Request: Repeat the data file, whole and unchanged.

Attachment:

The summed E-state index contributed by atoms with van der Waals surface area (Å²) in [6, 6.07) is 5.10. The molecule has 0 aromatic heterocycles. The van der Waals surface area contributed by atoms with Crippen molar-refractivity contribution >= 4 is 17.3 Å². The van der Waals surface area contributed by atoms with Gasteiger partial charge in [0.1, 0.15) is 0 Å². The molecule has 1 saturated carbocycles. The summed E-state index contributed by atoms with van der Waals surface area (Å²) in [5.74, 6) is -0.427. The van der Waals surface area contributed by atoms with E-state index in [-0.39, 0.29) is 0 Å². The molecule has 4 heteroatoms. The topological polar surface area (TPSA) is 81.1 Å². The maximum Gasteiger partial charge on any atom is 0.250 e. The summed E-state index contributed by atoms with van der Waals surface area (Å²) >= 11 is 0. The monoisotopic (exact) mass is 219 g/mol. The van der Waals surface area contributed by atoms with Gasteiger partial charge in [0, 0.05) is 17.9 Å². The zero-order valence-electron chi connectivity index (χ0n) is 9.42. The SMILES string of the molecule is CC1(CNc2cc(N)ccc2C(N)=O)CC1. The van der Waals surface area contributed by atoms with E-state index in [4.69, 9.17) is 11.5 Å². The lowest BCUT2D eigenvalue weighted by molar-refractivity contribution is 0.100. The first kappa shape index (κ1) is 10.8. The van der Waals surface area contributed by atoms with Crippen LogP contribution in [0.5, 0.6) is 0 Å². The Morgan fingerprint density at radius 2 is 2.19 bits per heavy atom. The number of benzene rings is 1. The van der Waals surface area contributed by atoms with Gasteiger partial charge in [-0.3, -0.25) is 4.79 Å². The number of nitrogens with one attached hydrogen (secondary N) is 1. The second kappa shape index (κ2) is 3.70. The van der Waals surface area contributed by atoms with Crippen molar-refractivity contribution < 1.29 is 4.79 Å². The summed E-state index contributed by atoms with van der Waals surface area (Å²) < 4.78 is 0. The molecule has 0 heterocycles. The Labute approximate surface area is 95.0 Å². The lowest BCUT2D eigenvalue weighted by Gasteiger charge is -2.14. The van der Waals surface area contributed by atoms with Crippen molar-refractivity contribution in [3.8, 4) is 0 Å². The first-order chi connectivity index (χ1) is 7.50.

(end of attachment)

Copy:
The summed E-state index contributed by atoms with van der Waals surface area (Å²) in [6, 6.07) is 5.10. The molecule has 0 aromatic heterocycles. The van der Waals surface area contributed by atoms with Crippen molar-refractivity contribution >= 4 is 17.3 Å². The van der Waals surface area contributed by atoms with Gasteiger partial charge in [0.1, 0.15) is 0 Å². The molecule has 1 saturated carbocycles. The summed E-state index contributed by atoms with van der Waals surface area (Å²) in [5.74, 6) is -0.427. The van der Waals surface area contributed by atoms with E-state index in [-0.39, 0.29) is 0 Å². The molecule has 4 heteroatoms. The topological polar surface area (TPSA) is 81.1 Å². The maximum Gasteiger partial charge on any atom is 0.250 e. The summed E-state index contributed by atoms with van der Waals surface area (Å²) >= 11 is 0. The monoisotopic (exact) mass is 219 g/mol. The van der Waals surface area contributed by atoms with Gasteiger partial charge in [0, 0.05) is 17.9 Å². The zero-order valence-electron chi connectivity index (χ0n) is 9.42. The SMILES string of the molecule is CC1(CNc2cc(N)ccc2C(N)=O)CC1. The van der Waals surface area contributed by atoms with E-state index in [4.69, 9.17) is 11.5 Å². The lowest BCUT2D eigenvalue weighted by molar-refractivity contribution is 0.100. The first kappa shape index (κ1) is 10.8. The van der Waals surface area contributed by atoms with Crippen LogP contribution in [0.5, 0.6) is 0 Å². The Morgan fingerprint density at radius 2 is 2.19 bits per heavy atom. The number of benzene rings is 1. The van der Waals surface area contributed by atoms with Gasteiger partial charge in [-0.3, -0.25) is 4.79 Å². The number of nitrogens with one attached hydrogen (secondary N) is 1. The second kappa shape index (κ2) is 3.70. The van der Waals surface area contributed by atoms with Crippen molar-refractivity contribution < 1.29 is 4.79 Å². The summed E-state index contributed by atoms with van der Waals surface area (Å²) < 4.78 is 0. The molecule has 0 heterocycles. The Labute approximate surface area is 95.0 Å². The lowest BCUT2D eigenvalue weighted by Gasteiger charge is -2.14. The van der Waals surface area contributed by atoms with Crippen molar-refractivity contribution in [3.8, 4) is 0 Å². The first-order chi connectivity index (χ1) is 7.50.